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Friday, August 29, 2014 | NEWS-SUN | B3 www.newssun.com HEALTHY LIVING Dear Pharmacist: I listened to your Thyroid Summit last June and heard the different doctors talk about medicine but Im still unsure what I should be taking. I have Hashimotos and dont do well on Armour. Can you tell me what is best for me? J.C., Chicago Answer: As a pharmacist, I know about all the medications for thyroid disease, but as an individual, I insist you ask your practitioner whats best for you. Ive learned that people with Hashimotos have a peculiar sensitivity (at times) to porcine derived medications known as Natural Dessicated Thyroid or NDT. Your Armour medication is in the NDT class. NDT drugs are popular prescription medications that contain a combination of T4 and T3 that is porcine (pig) derived, then puried. First the advantages of NDT drugs: 1. NDT drugs provide your body with a good match to your own human thyroid hormone, despite being derived from pig glands. 2. NDT drugs have been around for a long time, and have a relatively safe track record. 3. The price is very affordable for a month supply. Here are a few disadvantages of NDT drugs: 1. Some people develop an allergy to it, or they dont want an animal-derived product. 2. This is a biggie for people with Hashimotos: Your immune system may mistake the added thyroid glandular you are getting from the drug and make more antibodies to your thyroid. For some of you, your immune cells cannot distinguish between pork-derived thyroid gland and your own thyroid gland, so the NDT drugs trigger your immune system. We are talking about auto-immune thyroid disease, not regular hypothyroidism. You would know because your TPO (thyroid peroxidase) TG (thy roglobulin) antibodies would increase, and symptoms would are. This reaction does not happen to every one, but if you do react, then one easy alternative would be to switch to a synthetic drug, such as levothyroxine. This is a synthetic T4 drug that matches your own thyroxine hor mone, and because its not glandular, it might mean fewer antibodies. Removing grains, soy and dairy can reduce antibodies, so can taking selenium. As for levothyroxine, one disadvantage that is that some of you may not fully activate the medicine into T3 thyroid hormone, so symptoms persist. This poor peripheral conversion of T4 to T3 is what I call being thyroid sick and you can activate better if you take certain natural herbs, probiotics and vitamins. I cover it all in my Thyroid Healthy book. Levothyroxine is usually started at 50 mcg (micrograms) per day, and titrated up within a few weeks to higher doses. Thyroid medicine is always taken in the morning on an empty stomach. Your physician should be monitoring free T3 and T4 during this process. If the T4 goes up to high, then balancing it with T3 from Cytomel, or from Compounded T3 which comes from a compounding pharmacy can help.Suzy Cohen is a regis tered pharmacist and the author of The 24-Hour Pharmacist and Real Solutions. For more infor mation, visit www.suzy cohen.com. This information is not intended to prevent, treat, diagnose or cure your condition.There is help for Hashimotos and hyperthyroidism Suzy CohenDEAR PHARMACIST The common cold is a group of symptoms caused by a number of different viruses. Children under 6 years of age average six to eight colds per year up to one per month, September through April with symptoms lasting an average of 14 days. This means that a child could be ill with cold symptoms for nearly three months during this time period without cause for concern. Colds are most contagious during the first two to four days and the germs are typically carried on the sufferers hands, where it can infect another person for at least two hours. Some cold viruses can live on surfaces for as long as 24 hours, and droplets containing viral particles can be exhaled into the air by breathing, coughing or sneezing.SymptomsThe signs and symptoms of a cold usually begin one to two days after the initial exposure. In children, nasal congestion is the rst symptom. Children can also have clear, yellow or green-colored nasal discharge. A fever a temperature higher than 100.4 degrees is common during the rst three days of the illness and other symptoms may include sore throat, cough, irritability, difculty sleeping and decreased appetite. Most children with colds need not be excluded from day care or school.TreatmentParents may give acetaminophen (Tylenol) to children older than three months, or Ibuprofen (Motrin) to children older than six months to treat discomfort associated with fever. Humidified air can improve nasal congestion and honey may be helpful for nighttime cough in children older than 12 months. Medications such as antihistamines, decongestants, cough medicines, and expectorants have been shown not to have any benefit in treating the common cold. Parents should encourage their child to drink an adequate amount of fluids. Antibiotics are not effective in treating colds. They may be necessary if the cold is complicated by a bacterial infection, like an ear infection, pneumonia, or sinusitis. Parents who think their child has developed one of these infections should contact their childs healthcare provider. Inappropriate use of antibiotics can lead to the development of antibiotic resistance, and can possibly lead to side effects, such as an allergic reaction.PreventionWhile it may be difficult, or impossible, to completely avoid people who are ill, parents should try to limit direct contact. Hand washing is an essential and highly effective way to prevent the spread of infection. Hands should be wet with water and plain soap, and rubbed together for 15 to 30 seconds. It is vital to teach children to wash their hands before and after eating, and after coughing or sneezing. Alcohol-based hand rubs are a good alternative for disinfecting hands if a sink is not available. Hand rubs should be spread over the entire surface of hands, ngers, and wrists until dry, and may be used several times. These rubs can be used repeatedly without skin irritation or loss of effectiveness. For home and school using a household cleaner that kills viruses, such as Lysol, may help to reduce viral transmission.When to seek helpIf a child develops any of the following features parents should call their healthcare provider: Refusing to drink anything for a prolonged period. Behavior changes, including irritability or decreased responsiveness. Difficulty breathing, working hard to breathe, or breathing rapidly. Fever greater than 101 lasting more than three days. Nasal congestion that does not improve or worsens over the course of 14 days. The eyes become red or develop yellow discharge. There are signs or symptoms of an ear infection (pain, ear pulling, and fussiness). Your healthcare provider is the best source of information for questions and concerns related to your medical problem.Denise Bagley, PA-C, is with the Sun N Lakes Medical Group at 4958 Sun N Lake Blvd. Call 863-386-4711. This information is not intended to prevent, diagnose, treat or cure your condition.Nasopharyngitis: AKA the common cold METROTeaching your kids to wash their hands throughly is the best defense against the common cold. Denise BagleyGUEST COLUMN Financing Available560 U.S. 27 North Sebring 385-4796www.CarpetPatioBlinds.comChamber of Commerce memberFamily owned & operated since 1978 rrrf rn trbrrr rbr r rfn rfr ntbrbbrrfnr f SETS STARTING AT $29999 3079951 rfntbbrb AmazingHomes, AordablePrices rf ntbrt fb $ 99,500 $490permonthMortgageRate4.25%30YearLoan PrincipleandInterestOnly 3067122 :Jrr-,sue' '/ .=BD2 CK D M-BDBD3 LIV GAPORCH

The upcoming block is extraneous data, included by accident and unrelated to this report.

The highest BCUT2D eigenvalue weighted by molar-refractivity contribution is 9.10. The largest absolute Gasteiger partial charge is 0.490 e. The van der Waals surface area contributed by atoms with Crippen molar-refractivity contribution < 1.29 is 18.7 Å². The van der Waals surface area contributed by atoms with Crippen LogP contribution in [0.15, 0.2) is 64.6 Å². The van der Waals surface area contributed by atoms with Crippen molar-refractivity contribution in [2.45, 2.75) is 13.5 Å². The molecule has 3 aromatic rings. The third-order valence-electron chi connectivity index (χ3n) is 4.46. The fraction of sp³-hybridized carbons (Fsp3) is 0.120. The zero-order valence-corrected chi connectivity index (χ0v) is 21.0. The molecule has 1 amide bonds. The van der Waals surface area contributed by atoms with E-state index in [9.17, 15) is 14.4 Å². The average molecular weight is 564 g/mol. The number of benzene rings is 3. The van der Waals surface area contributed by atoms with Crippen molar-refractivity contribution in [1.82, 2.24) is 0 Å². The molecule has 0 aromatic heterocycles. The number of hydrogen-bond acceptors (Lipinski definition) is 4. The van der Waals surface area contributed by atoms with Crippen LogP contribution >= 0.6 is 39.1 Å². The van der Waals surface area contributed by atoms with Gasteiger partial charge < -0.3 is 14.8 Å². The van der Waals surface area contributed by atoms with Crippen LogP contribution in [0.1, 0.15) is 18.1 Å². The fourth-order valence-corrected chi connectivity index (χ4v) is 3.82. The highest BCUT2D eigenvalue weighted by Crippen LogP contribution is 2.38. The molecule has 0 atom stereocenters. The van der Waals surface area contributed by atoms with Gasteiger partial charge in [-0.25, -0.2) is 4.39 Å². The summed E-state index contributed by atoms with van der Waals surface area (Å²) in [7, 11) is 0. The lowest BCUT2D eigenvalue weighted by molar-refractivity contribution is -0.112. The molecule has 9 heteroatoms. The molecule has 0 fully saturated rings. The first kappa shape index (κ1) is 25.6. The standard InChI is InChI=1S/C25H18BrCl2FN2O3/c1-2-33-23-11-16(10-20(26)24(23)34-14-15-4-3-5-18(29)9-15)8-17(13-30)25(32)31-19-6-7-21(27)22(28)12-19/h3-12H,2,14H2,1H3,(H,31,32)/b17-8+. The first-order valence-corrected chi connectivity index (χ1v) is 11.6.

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B4 | NEWS-SUN | Friday, August 29, 2014 www.newssun.com RELIGION PLACES TO WORSHI P Places to Worship is a paid advertisement in the News-Sun that is published Friday and Sunday. To place a listing in this directory, call the NewsSun at 385-6155, ext. 596.ANGLIC ANNew L ife A nglican Fellowship, 10 N. Main Ave. (Womans Club), Lake Placid, FL 33852. Rev. Susan Rhodes, Deacon in Charge, (863) 243-3191; strhodes1020@yahoo.com. Sunday Worship, 10 a.m. Teaching, Holy Communion, Music, Fellowship, Healing Prayer. Pastoral and Spiritual.ASSEMB L Y OF G ODC hrist Fellowship C hurch (A ssembly of God), 2935 New Life Way. Bearing His Name; Preaching His Doctrine; and Awaiting His Coming. Worshiping God in Spirit and in Truth. Sunday School, 9 a.m.; Morning Worship, 10 a.m.; Evening Worship, 6 p.m. Wednesday: Worship, 7 p.m. Pastor Eugene Haas. Phone 471-0924. First A ssembly of God, 4301 Kenilworth Blvd., Sebring. The Rev. Wilmont McCrary, pastor. Sunday School, 10 a.m.; Morning Worship and KIDS Church, 11 a.m.; Evening Worship, 7 p.m. Wednesday Family Night, (Adult Bible Study), LIFE Youth Group, Roy al Rangers, Missionettes, 7:30 p.m. Phone 385-6431.BAPT I STA von Park L akes Baptist C hurch, 22600 N. Highlands Blvd., Avon Park, FL 33825. George Hall, Pastor. Christ centered and biblically based. Sunday worship services, 8:30 a.m., 11 a.m. and 6 p.m. Nursery facilities are avail able. Bible studies at 9:45 a.m. Sunday and 7 p.m. Wednesday. Prayer Time 6:30 p.m. on Wednesday. Bible classes at 9:45 a.m. are centered for all ages. Choir practice at 5 p.m. Sunday. Church phone: 452-6556. Bethany Baptist C hurch (GARBC ) We are located at the corner of SR17 and C-17A (truck route) in Avon Park. Join us Sunday morning at 9:00 AM for coffee and doughnuts, followed with Sunday School for all ages at 9:30. Sunday morning worship service begins at 10:30 a.m., and eve ning worship service is at 6 p.m. On Wednesdays, the Word of Life teen min istry and the Catylist class (20s+) begin at 6:30 PM. The adult Bible and Prayer Time begins at 7 p.m. For more information go to www.bethanybaptistap.com or call the church ofce at 863-452-1136. Faith Missionary Baptist C hurch, off State Road 17 North of Sebring at 1708 LaGrange Ave. Sunday School, 10 a.m.; Morning Worship, 11 a.m.; Evening Worship, 6 p.m. Wednesday Service, 7 p.m. Deaf interpretation available. Ken Lambert, Pastor. Phone 386-5055. Fellowship Baptist C hurch, 1000 Maxwell St., Avon Park, FL 33825. Sun day: Sunday School, 9:30 a.m.; Morning Worship, 10:45 a.m.; Wednesday: Evening Service, 7 p.m.; Children/ Youth, 7 p.m. Telephone: 453-4256. Fax: 453-6986. E-mail: ofce@apfellowship.org; Web site, www.apfellowship.org. First Baptist C hurch of A von Park, N. Lake Ave., Avon Park, FL 453-6681. Rev. Jon Beck, pastor; Dr. Howard Le man, associate pastor; Matthew Price, ministor of youth, Rev. Johnattan Soltero, Hispanic pastor; Joy Loomis, director of music. Sunday Sunday school, 9:30 a.m.; Worship, 10:45 a.m.; Childrens Church, 10:45 a.m.; Youth Choir, 4:30 p.m.; Evening Worship, 6 p.m. Nursery provided for both services. Wednesday Wednesday Night Supper, 5:15 p.m.; Childrens Choir, 5:45 p.m.; Youth Activi ties, 6 p.m.; Prayer Meeting/Bible Study, 6 p.m.; Worship Choir Practice, 6 p.m.; Mission Programs for Children, 6:45 p.m.; Ignite, 7:30 p.m. Hispanic Services: Sunday school at 9:30 a.m., worship service at 11 a.m. Wednesday Bible study at 7 p.m. To watch services online, go to the website at www.fbcap.net. In the heart of Avon Park, for the hearts of Avon Park. First Baptist C hurch of L ake Jose phine, 111 Lake Josephine Drive, Sebring (just off U.S. 27 midway between Sebring and Lake Placid). Your place for family, friends and faith. Sunday morning worship service is 11 a.m. Nursery is provided for both services with Childrens Church at 11 a.m. Life changing Bible Study for all ages starts at 9:45 a.m. Sunday night worship at 6 p.m. Wednesday Bible Study and Prayer meeting at 7 p.m. along with youth worship in the youth facility, and missions training for all children. Call the church at 655-1524. First Baptist C hurch of L ake Placid, Knowing Gods Heart and Sharing Gods Hope, 119 E. Royal Palm St., Lake Plac id, FL 33852 (863) 465-3721, Website: www.fbclp.com. Email: information@fbclp.com. Sunday services Traditional Service 9 a.m., Contemporary Service 10:30 a.m. Link Groups at 9 and 10:30 a..m., Wednesday Activities: Family din ner at 5 p.m. ($4 per person, reservations required dinner is not held during the summer). Prayer meeting, Youth Intersections, and MaxKidz Extreme meet at 6:15 p.m. The church is at 119 E. Royal Palm St., Lake Placid. For information, call 465-3721 or go to www.fb clp.com. First Baptist C hurch of L orida located right on U.S. 98 in Lorida. Sunday School begins at 9:45 a.m. for all ages. Sun day worship services are at 11 a.m. and 6:30 p.m. Preschool care is provided at the 11 a.m. worship service. Wednesday evening Bible Study and Prayer meeting is at 6:30 p.m., followed by adult choir rehearsal. From September the AWANA groups meet. First Lorida is the Place to discover Gods love. For more informa tion about the church or the ministries offered, call 655-1878. First Baptist C hurch, S ebring, 200 E. Center Ave., Sebring, FL 33870. Telephone: 385-5154. Rev. Matthew D. Crawford, senior pastor; Rev. Nuno Norberto, associate pastor, minister of music and senior adults; and Dixie Kreulen, preschool director. Group Bible Studies, 9:15 a.m.; Blended Service, 10:30 a.m.; Mision Buatista Hispana, 2 p.m.; Sunday Evening Worship, 6 p.m. Wednesday night programs at the ROC begin 5:30 p.m., at church begin 6:30 p.m. Preschool and Mothers Day Out for children age 6 weeks to 5 years old. Call 385-4704. Website www.fbse bring.com Florida A venue Baptist C hurch, 401 S. Florida Ave., Avon Park. Mailing address is 710 W. Bell St., Avon Park, FL 33825. Telephone, 453-5339. Rev. John D. Girdley, pastor. Sunday School, 9:45 a.m.; Sunday Worship, 11 a.m.; 11 a.m. Childrens Church; Sunday Evening Worship, 6 p.m. Wednesday night programs for children and youth at 6 p.m. and for adults at 6:30 p.m. I ndependent Baptist C hurch, 5704 County Road 17 South, Sebring, FL 33876. Sunday School, 9:30 a.m. Sun day worship, 10:30 a.m. Sunday evening, 6 p.m. Wednesday service, 7 p.m. Fundamental, soul-winning, mission-minded, King James Bible Church. Larry Ruse, pastor. Phone 655-1899. Bus transportation. L eisure L akes Baptist C hurch, 808 Gardenia St., Lake Placid (just off of Miller at the west end of Lake June) Where the old fashion gospel is preached. Sunday School begins at 9:30 a.m.; Sunday Worship service at 10:45 a.m.; Sunday Evening Service is at 6 p.m. Wednesday Prayer Meet ing and Bible Study at 6 p.m. Call the church at 699-0671 for more information. Maranatha Baptist C hurch (GARBC) 35 Maranatha Blvd., Sebring, FL 33870 (A half mile east of Highlands Avenue on Arbuckle Creek Road.) Sunday School, 9 a.m.; Morning Worship, 10:15 a.m.; Evening Service, 6 p.m. Mid-week service, Wednesday, 6 p.m. Daily Prayer and Bible Study, 8 a.m., Hamman Hall. Pastor Gerald Webber and Associate Pastors Don Messenger and Ted Ertle. Phone 3824301. Parkway Free Will Baptist C hurch, 3413 Sebring Parkway, Sebring, FL 33870. Welcome to the church where the Son always shines. Sunday School, 10 a.m.; Morning Worship, 11 a.m.; Sunday Evening Worship, 6 p.m.; and Wednesday Evening Worship, 7 p.m. End-of-the-Month-Sing at 6 p.m. on the last Sunday of each month. The Rev. J.S. Scaggs, pastor. Church phone: 382-3552. Home phone: 2143025. Afliated with the National As sociation of Free Will Baptists, Nashville, Tenn. S parta R oad Baptist C hurch, (SBC) 4400 Sparta Road. Sunday school, 9:45 a.m.; Sunday Morning Worship, 11 a.m.; Sunday Evening Worship, 6 p.m. Wednesday: Prayer/Bible Study, 6 p.m. For information, call 382-0869. S outhside Baptist C hurch (GARBC) 379 S. Commerce Ave., Sebring. David C. Altman, Pastor. Sunday School for all ages, 9:30 a.m.; Morning Worship Service, 10:45 a.m.; Evening Worship, 6 p.m. Wednesday: Student ministry, 6:30 p.m.; Awana kindergarten through fth grade, 6:30 p.m.; Adult Mid week Prayer and Bible Study, 7 p.m. A nurs ery for under age 3 is available at all services. Provisions for handicapped and hard-of-hearing. Ofce phone, 3850752. S pring L ake Baptist C hurch, Where the Bible is Always Open. Pastor Richard Schermerhorn, 7408 Valen cia Road; 655-2610. Assistant Pastor Ronald Smith, 386-1610. On U.S. 98 at the Spring Lake Village II entrance. Sunday School, 9:45 a.m. for all ages; Morning Worship, 10:45 a.m.; Sunday Evening Worship, 6 p.m. Wednesday Mid-week Bible Study and Prayer Ser vice, 6:30 p.m. Nursery available for all services. S unridge Baptist C hurch, (SBC) 3704 Valerie Blvd. (U.S. 27 and Val erie, across from Florida Hospital), Sebring. Tim Finch, pastor. Sunday School, 9;30 a.m.; Sunday Morning Worship, 10:45 a.m.; and Sunday Evening Service, 6 p.m. Wednesday: Prayer, Bible Study, and Youth, 6:30 p.m.Nursery provided. For information, call 382-3695.C ATHO LICO ur L ady of Grace C atholic C hurch, 595 E. Main St., Avon Park, 453-4757. Father Nicholas McLoughlin, pastor. Saturday Vigil Mass is 4 p.m. in English and 7 p.m. in Spanish; Sunday mass 8 and 10:30 a.m. in English. Weekday mass at 8 a.m. English confession at 3:30 p.m. Saturday; Spanish confession at 6:30 p.m. Religious Education Classes (September to May) are 9-10:20 a.m. Sunday for grades K through 5th. Grades 6th through Youth Bible Study are from 6:30-8:30 p.m. Wednesday. S t. C atherine C atholic C hurch, 820 Hickory St., Sebring. Parrish ofce/mail ing address: 882 Bay St., Sebring, FL 33870, 385-0049, 385-6762 (Spanish); fax, 385-5169; email, ofce@stcathe.com; website, www.stcathe.com. School Ofce/Mailing, Principal Dr. Anna V. Adam, 747 S. Franklin St., Sebring, FL 33870; 385-7300; fax, 385-7310; email school@stcathe.com. School ofce hours 7:30 a.m. to 3:30 p.m. Monday-Fri day. Clergy: Very Rev. Jos Gonzlez, V.F., frjose@stcathe.com or 385-0049; Parochial Vicar, Rev. Victor Caviedes, 3853993; Assisting Priest (retired), Rev. J. Peter Sheehan; Decons, Rev. Mr. James R. McGarry and Rev. Mr. Max M. Severe. WEEKEND MASS SCHEDULE: Saturday: 4 p.m.; Sunday 8 and 10 a.m., 12 p.m. (Spanish), 5 p.m. (Holy Family Youth Cen ter), every third Sunday of the month at 2 p.m. (French Mass). Daily Mass: MondayFriday, 8 a.m. and 12 p.m. Saturday at 9 a.m. Sacrament of Reconcilliation: 7:157:45 a.m. rst Friday, 2:30-3:15 p.m. Saturday and 9-9:45 a.m. Sunday. Of ce Hours: 8:30 a.m. to 1:30 p.m. Monday-Friday. S t. James C atholic C hurch, 3380 Placidview Drive, Lake Placid, 4653215. Father Michael J. Cannon. Mass schedule: Sunday 8 a..m. and 10 a.m. year round. Saturday Vigil 4 p.m. Week days 9 a.m. Holy days 9:30 a.m. (Vigil evening before at 7 p.m.) First Saturday of each month: Healing Mass, 9 a.m.C HR I ST IANC ornerstone C hristian C hurch, (Saxon Hall) 1003 W. Pine St., Avon Park, FL 33825. Love Christ Love People. Jon Carter, Music Minister. Sunday, 9 a.m. Bible Study; 10 a.m. Worship; Communion available each week. Wednesday, 7 p.m. Fellowship Group. For more information call 453-7679. S ebring C hristian C hurch, 4514 Hammock Road, Sebring, FL 33872. Tod Schwingel, Preacher. Kristy Marvin, Childrens Director. Youth Minister Blake Rushing. Sunday Worship, 9:30 a.m.; Sunday School, 11 a.m.; Wednesday night meals, 5:30 p.m. followed by classes at 6:30 p.m. Alzheimers Care givers Support Group meets at 1 p.m. Thursdays. Phone 382-6676. First C hristian C hurch (Disciples of C hrist), 510 Poinsettia Avenue, (cor ner of Poinsettia and Eucalyptus), Sebring, FL 33870. Phone: 385-0358 or 385-3435. The Rev. Ronald Norton, Pastor; Sunday School, 9 a.m.; Praise Breakfast, 10 a..m., Morning Worship, 10:30 a.m.; Childrens Church, 10:30 a.m. Youth Fellowship, 7:15 p.m.C HR I ST IAN & M ISSION ARY A LLI A NC ET he A lliance C hurch of S ebring, 451 Sparta Road, Sebring, FL 33875. Call 382-1343. Rev. Steve Hagen, pastor. Sunday services: Sunday School meets at 9:30 a.m.; Sunday Morning Worship Service meets at 10:30 a.m.; Sunday Evening Bible Study meets at 6 p.m. (off site); Wednesday Prayer Gathering meets at 6 p.m.C HUR C H OF BRETHRE NC hurch of the Brethren, 700 S. Pine St., Sebring, FL 33870. Sunday: Church School, 9 a.m.; Morning Worship, 10:15 a.m. Wednesday: Temple Choir, 7:30 p.m. Phone 385-1597.C HUR C H OF C HR I STA von Park C hurch of C hrist, 200 S. Forest Ave., Avon Park, FL 33825. Minister: Don Smith. Sunday Worship Services, 10:30 a.m. and 6 p.m. Nursery facilities are available at every service. Bible Study: Sunday, 9:30 a.m. and Wednes day, 7 p.m. Bible centered classes for all ages. Church phone: 453-4692. H eartland church of C hrist, Lakeshore Mall Suite 42 (outside entrance), 901 U.S. Highway 27 N, Sebring, FL 33870. Sunday worship, 9 a.m. to noon; Wednesday, Bible study, 7 p.m. Evange list Carl Ford, (863) 402-2159. L ake Placid C hurch of C hrist, 1069 Hwy 27 North, Lake Placid, FL 33852. Mailing address is P.O. Box 1440, Lake Placid, FL 33862. Sunday morning worship is at 10 a.m. Sunday evening worship is 6 p.m. Bible class 9 a.m. Sundays and Wednesday evenings at 7 p.m. All are invited to join us. For more information, call the church at 863-465-4636 or visit the website www.thelordsway. com/lakeplacidcofc/. S ebring Parkway C hurch of C hrist, 3800 Sebring Parkway, Sebring, FL 33870; 385-7443. Minister: Kevin Patterson. Times of service are: Sunday Bible Class, 9 a.m.; Sunday Worship Service, 10 a.m.; Sunday Evening Service, 6 p.m.; Wednes day Bible Class, 7 p.m. C HUR C H OF G ODC hurch on the R idge, Church of God, Anderson, Ind.; 1130 State Road 17 North, Sebring, FL 33870. Worship Service Sunday, 10 a.m.; Bible Study and Prayer, Wednesday, 7 p.m. Pastor Dr. Collet Varner, (863) 382-0773.C HUR C H OF N AZARE NEFirst C hurch of the Nazarene of A von Park P.O. Box 1118., Avon Park, FL 33825-1118. 707 W. Main St. Sunday: Sunday school begins at 9:45 a.m. for all ages; morning worship at 10:45 a.m.; and evening service at 6 p.m. Wednes day evening service is at 7 p.m. with special services for children and adults. If you need any more information, call 4534851. C hurch of the Nazarene of L ake Placid, 512 W. Interlake Blvd., Lake Placid, FL 33852. Adult Sunday school, 9:30 a.m.; Morning worship, 10:45 a.m.; Wednes day evening: All church meal, 6 p.m.; Christian Life Study, 6:45 p.m. Winter Life groups pending. Call 446-1339. Pastor Tim Taylor.C HUR C HES OF C HR I ST IN C HR I ST IAN U NI ON C ommunity Bible C hurch C hurches of C hrist in C hristian Union, (Orange Blossom Conference Center) 1400 C-17A North (truck route), Avon Park. Presenting Jesus Christ as the answer for time and eternity. Sunday morning worship service, 10:30 a.m. Nursery provided. Junior Church activi ties at same time for K-6 grade. Sunday School Bible hour (all ages), 9:30 a.m. (Transportation available.) Sunday evening praise and worship service, 6 p.m. Wednesday evening prayer ser vice, 7 p.m. Children and youth activities at 7 p.m. Wednesday. Everyone is welcome, please come worship with us. Tom Schwankweiler, Pastor. Phone 453-6052.EP ISC OPA LE piscopal C hurch of the R edeemer A von Park, 910 W. Martin St., Avon Park, FL 33825 (U.S. 27 across from Wells Motor Co.). Rev. Canon George Conger. Sunday services: Holy Communion at 9:30 a.m.; Bible study Wednesday at 10 a.m. Everyone is welcome. Come and worship with us; we would love to meet you. Church of ce, 453-5664; fax, 453-4853. Visit us at our website at redeemeravonpark.com. Email redeemer1895@aol. com. Call the thrift store for hours open and donation pick up at 6649668 or 453-5664. S t. A gnes E piscopal C hurch, 3840 Lakeview Drive, Sebring, FL 33870. Father Scott Walker. Sunday Servic es: Holy Eucharist Rite I 7:30 a.m., Holy Eucharist Rite II 10 a.m. Nursery available for the 10 a.m. service. Wednesday Bible study, 9:30 a.m. Visitors are always welcome. Church ofce 385-7649, for more information. S t. Francis of A ssisi A nglican E piscopal C hurch, 43 Lake June Road, Lake Placid, FL 33852. Phone: 465-0051. Rev. Elizabeth L. Nelson, Rector. Worship: Summer Sunday schedule, June 1-Sept. 1, 2014: 10 a.m. and 6 p.m.. Sunday School at 10 a.m. Wednesday Worship 6 p.m. and Thursday 9 a.m. Holy Commu nion with Healing. Call the thrift store for hours open 699-0221.EVA NG ELICAL FREE CHURCH OF AMER ICAT he C hurch of the Way EF CA, 1005 N. Ridgewood Drive, Sebring. Sunda1005 N. Ridgewood Drive, Sebring. Sunday school and worship service at 9 a.m. and 10:30 a.m. Youth activities, 6:30 p.m. Wednes days. The Way is a church family who gathers for contemporary worship, teaching of Gods Word, prayer and fellowship. Come early and stay after for fellowship time. Child care and childrens church are provided. Reinhold Buxbaum is pastor. The Way A place for you. Ofce Phone: 4716140, Church Cell Phone: 273-3674. Email: thewaychurch@ hotmail.com. Web site: www.TheWayChurch.orgG RA C E BRETHRE NGrace Brethren C hurch, 3626 Thunderbird Road, (863) 835-0869. Dr. Randall Smith, senior pastor. Sunday services at 9 a.m., 10:45 a.m. and 6 p.m.; Wednesday services at 7 p.m. We offer Kid City Childrens Ministry throughout all services, and there are variosu other classes for teens, married couples, prime-tim ers, and Bible studies in Spanish. Kid City Day Care, Preschool and After-School Monday-Friday: 7 a.m.-6 p.m. (For registration call: 385-3111). Check us out on the Web at www.sebringgrace.org.INDEPE N DE NTFirst C hristian C hurch, 1016 W. Camphor St., Avon Park, FL 33825; (863) 453-5334; on the Web at www.rstchristianap.com. Our motto is Jesus is First at First Christian Church. Greg Ratliff, Senior Minister; Bible School 9 a.m.; Worship 10 a.m.; Wednesday studies for all ages, 6 p.m. Nursery provided for all events.INTERDE N OM IN AT IONAL World H arvest and R estoration Ministries, (non-denominational) 2200 N. Avon Blvd.,(non-denominational) 2200 N. Avon Blvd., Avon Park, FL 33825. Phone: 452-9777 or 453-3771. Sunday service: Sunday School, 10 a.m. and worship, 11 a.m. Wednesday services: 7 p.m. prayer meeting/Bible study. Pastor: W.H. Rogers.L UTHERANA tonement L utheran C hurch ( ELCA) 1178 S.E. Lakeview Drive., Sebring. Rev. Sharon Dorr and Deacon David Thoresen will be the Spiritual Leaders, alternating Sundays. Jim Helwig, organist. Worship service with the Holy Eucharist is at 9:30 a.m. every Sunday. Birthday Sunday is the rst Sunday of each month after the service. Council meet ing is on the rst Tuesday of each month. WELCA meets at noon second Tuesday of the month with a light lunch. Labyrinth Prayer Garden is open to the public 24 hours a day, seven days a week. When in need of prayers or to talk to God, come to the Garden. Come and grow with us; we would love to meet you and your fam ily. Dont worry about how you look. Jesus went to the temple in a robe and sandals. Quilting classes every Monday at 6 p.m. Looking for quilters or people willing to learn. Call 840-3303. Christ Lutheran Church Avon Park LCMS, 1320 County Road 64, 1/2 mile east of Avon Park High School past the four-way stop sign. Sun day Divine Worship is at 10 a.m. Holy Communion is celebrated every week with traditional Lutheran Liturgy, hymns and songs of praise. Fellowship time with coffee and refreshments follows worship. Come worship and fellowship with us. For information call Pastor Scott McLean at (863) 471-2663 or see christlutheranavonpark.org. Faith L utheran C hurch LCMS ,2740 Lakeview Dr, Sebring; Church phone: 385-7848; Faith Child Development Center: 385-3232. Sunday Worship Service: 9 a.m. Communion served 1st, 3rd & 5th Sunday. Sunday School & Bible Classes: 10 a.m. Worship Svc. Broadcast at 10 a.m. on WITS 1340AM each Sunday. Educational opportunities include weekly adult Bible studies, Faiths Closet Thrift Store (385-2782) is open from 10 a.m.-2 p.m. Tuesday-Saturday. All are warmly welcome in the Family of Faith. Good Shepherd Lutheran Church (AALC) American Association of Lu theran Churches, 3240 Grand Prix Drive, Sebring, FL 33872. James Weed, pastor. Worship Service, 10:30 a.m. Sunday. Bible Study, 9 a.m. Nursery provided. Social activities: Choir, Missions, Evangelism. Phone 385-2346. New Life Evangelical Lutheran Church, 3725 Hammock Road, a Con gregation of the Evangelical Lutheran Synod (ELS) in fellowship with the Wisconsin Evangelical Lutheran Synod (WELS). Sunday Worship at 10 a.m.; Bible Study, 9 a.m. For more information, call Pastor Luke Willitz at 385-2293 or visit the Web site at www.newlifesebring.com. R esurrection L utheran C hurch ELCA, 324 E. Main St., at Memorial Drive, Avon Park. Pastor Rev. John C. Grodzinski. Sunday worship 9:30 a.m. Wednesday Worship Service is at 7 p.m. Open Communion celebrated at all services. Gods Work, Our Hands. Trinity Lutheran Church LCMS, 25 Lakeview St., Lake Placid, FL 33852; 465-5253. The Rev. Richard A. Norris, pastor; Susan C. Norris, Trinity Tots Pre-School director Education Hour, 8:45 a.m.; Worship service, 10 a.m. Holy Communion each rst and third Sunday. Childrens Church scheduled during worship service, 4-year-olds through fth grade. Nursery provided during worship service for infants to 3-year-olds. Seasonal Mid-Week Services each Wwednesday evening during Advent and Lent. Call church ofce at 465-5253 or visit the website at www.Trinitylutheranlp.com. Other activities and groups include: Choir; Ladies Guild and LWML; Mens Fellowship Group, Small Group Bible Studies; Trinity Tots Pre-school, and Youth Group.NON -DE N OM IN AT IONALBible Fellowship Church, 3750 Hammock Road, Sebring, 33872. Sunday: American Sign Language: First Worship sermon, Songs signed rst & second Worship services. First Worship Service 9 a.m.; Second Wor ship Service 10:45 a.m. Nursery (up to 2 years old) and S.S. classes both hours. Evening Service, 6 p.m. Wednesday: Youth, 6-7:30 p.m.; Prayer time, 6:15 p.m. Todd Patterson, pastor; Andy McQuaid, associate pastor. Church ofce 385-1024. Website: bfcsebring.com Calvary Church, 1825 Hammock Road, Sebring, FL 33872; 386-4900. An independent community church. Sunday morning worship, 10 a.m.; Bible study, 11:15 a.m.; Sunday evening service, 6 p.m. Pastor Lester Osbeck. A small friendly church waiting for your visit. Christian Training Ministries Inc., on Sebring Parkway. Enter off County Road 17 on Simpson Avenue. Sunday service is at 10 a.m.; Wednesday Bible study at 7 p.m. A nursery and childrens church are provided. The church is part of Christian International Ministries Network, a full gospel, non-denominational ministry. Linda M. Downing, minister, lindadowning@live. com. Casey L. Downing, associate minister, caseydowning@hotmail.com. Church phone: 314-0482. Web site: www.ctmforme.com Crossroads of Life,148 E. Interlake Blvd., Lake Placid, FL 33852; Tel. 863-655-9163. The place of your Di vine appointment. We expect our supernatural God to transform our lives through His power and grace. Come, learn of His plan and destiny for you. With His plan we receive His provision along with His perfect timing and opportunity. What you have longed for, but have been missing, can now be received. The direction you have been thirsty for will suddenly quench your parched soul. Come to experience what you have been missing for so C ontinued on next page